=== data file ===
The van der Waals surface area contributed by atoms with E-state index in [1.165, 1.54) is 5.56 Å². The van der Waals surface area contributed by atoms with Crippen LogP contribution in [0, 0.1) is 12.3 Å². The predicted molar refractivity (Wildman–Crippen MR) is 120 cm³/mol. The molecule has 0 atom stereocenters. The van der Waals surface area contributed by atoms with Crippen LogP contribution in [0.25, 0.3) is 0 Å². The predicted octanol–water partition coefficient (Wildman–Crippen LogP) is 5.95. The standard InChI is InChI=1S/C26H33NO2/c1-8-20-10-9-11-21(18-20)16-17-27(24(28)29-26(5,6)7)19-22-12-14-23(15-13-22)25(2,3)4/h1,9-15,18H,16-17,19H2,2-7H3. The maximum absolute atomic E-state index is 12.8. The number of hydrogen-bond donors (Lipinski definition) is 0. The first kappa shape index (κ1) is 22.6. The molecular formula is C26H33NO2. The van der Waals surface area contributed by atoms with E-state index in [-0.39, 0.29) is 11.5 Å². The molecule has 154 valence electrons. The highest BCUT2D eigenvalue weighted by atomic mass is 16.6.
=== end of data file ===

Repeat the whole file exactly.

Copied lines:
The van der Waals surface area contributed by atoms with E-state index in [1.165, 1.54) is 5.56 Å². The van der Waals surface area contributed by atoms with Crippen LogP contribution in [0, 0.1) is 12.3 Å². The predicted molar refractivity (Wildman–Crippen MR) is 120 cm³/mol. The molecule has 0 atom stereocenters. The van der Waals surface area contributed by atoms with Crippen LogP contribution in [0.25, 0.3) is 0 Å². The predicted octanol–water partition coefficient (Wildman–Crippen LogP) is 5.95. The standard InChI is InChI=1S/C26H33NO2/c1-8-20-10-9-11-21(18-20)16-17-27(24(28)29-26(5,6)7)19-22-12-14-23(15-13-22)25(2,3)4/h1,9-15,18H,16-17,19H2,2-7H3. The maximum absolute atomic E-state index is 12.8. The number of hydrogen-bond donors (Lipinski definition) is 0. The first kappa shape index (κ1) is 22.6. The molecular formula is C26H33NO2. The van der Waals surface area contributed by atoms with E-state index in [-0.39, 0.29) is 11.5 Å². The molecule has 154 valence electrons. The highest BCUT2D eigenvalue weighted by atomic mass is 16.6.